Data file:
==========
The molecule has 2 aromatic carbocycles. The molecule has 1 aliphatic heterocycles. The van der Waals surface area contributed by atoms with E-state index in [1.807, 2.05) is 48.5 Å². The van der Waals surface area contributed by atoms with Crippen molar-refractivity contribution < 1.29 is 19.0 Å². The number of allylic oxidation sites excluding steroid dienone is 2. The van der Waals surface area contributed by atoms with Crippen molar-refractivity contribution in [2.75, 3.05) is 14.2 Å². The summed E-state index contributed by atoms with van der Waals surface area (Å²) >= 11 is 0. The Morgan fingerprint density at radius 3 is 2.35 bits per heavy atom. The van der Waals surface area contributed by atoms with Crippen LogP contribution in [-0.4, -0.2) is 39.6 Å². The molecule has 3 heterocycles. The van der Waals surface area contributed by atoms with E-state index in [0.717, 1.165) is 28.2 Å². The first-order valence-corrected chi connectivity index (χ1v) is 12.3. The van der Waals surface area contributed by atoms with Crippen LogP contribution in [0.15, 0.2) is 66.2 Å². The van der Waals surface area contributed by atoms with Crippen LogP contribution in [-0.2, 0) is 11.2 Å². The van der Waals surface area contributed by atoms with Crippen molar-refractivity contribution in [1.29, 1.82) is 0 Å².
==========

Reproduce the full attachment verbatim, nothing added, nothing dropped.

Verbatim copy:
The molecule has 2 aromatic carbocycles. The molecule has 1 aliphatic heterocycles. The van der Waals surface area contributed by atoms with E-state index in [1.807, 2.05) is 48.5 Å². The van der Waals surface area contributed by atoms with Crippen molar-refractivity contribution < 1.29 is 19.0 Å². The number of allylic oxidation sites excluding steroid dienone is 2. The van der Waals surface area contributed by atoms with Crippen molar-refractivity contribution in [2.75, 3.05) is 14.2 Å². The summed E-state index contributed by atoms with van der Waals surface area (Å²) >= 11 is 0. The Morgan fingerprint density at radius 3 is 2.35 bits per heavy atom. The van der Waals surface area contributed by atoms with Crippen LogP contribution in [-0.4, -0.2) is 39.6 Å². The molecule has 3 heterocycles. The van der Waals surface area contributed by atoms with E-state index in [0.717, 1.165) is 28.2 Å². The first-order valence-corrected chi connectivity index (χ1v) is 12.3. The van der Waals surface area contributed by atoms with Crippen LogP contribution in [0.15, 0.2) is 66.2 Å². The van der Waals surface area contributed by atoms with Crippen LogP contribution in [-0.2, 0) is 11.2 Å². The van der Waals surface area contributed by atoms with Crippen molar-refractivity contribution in [1.29, 1.82) is 0 Å².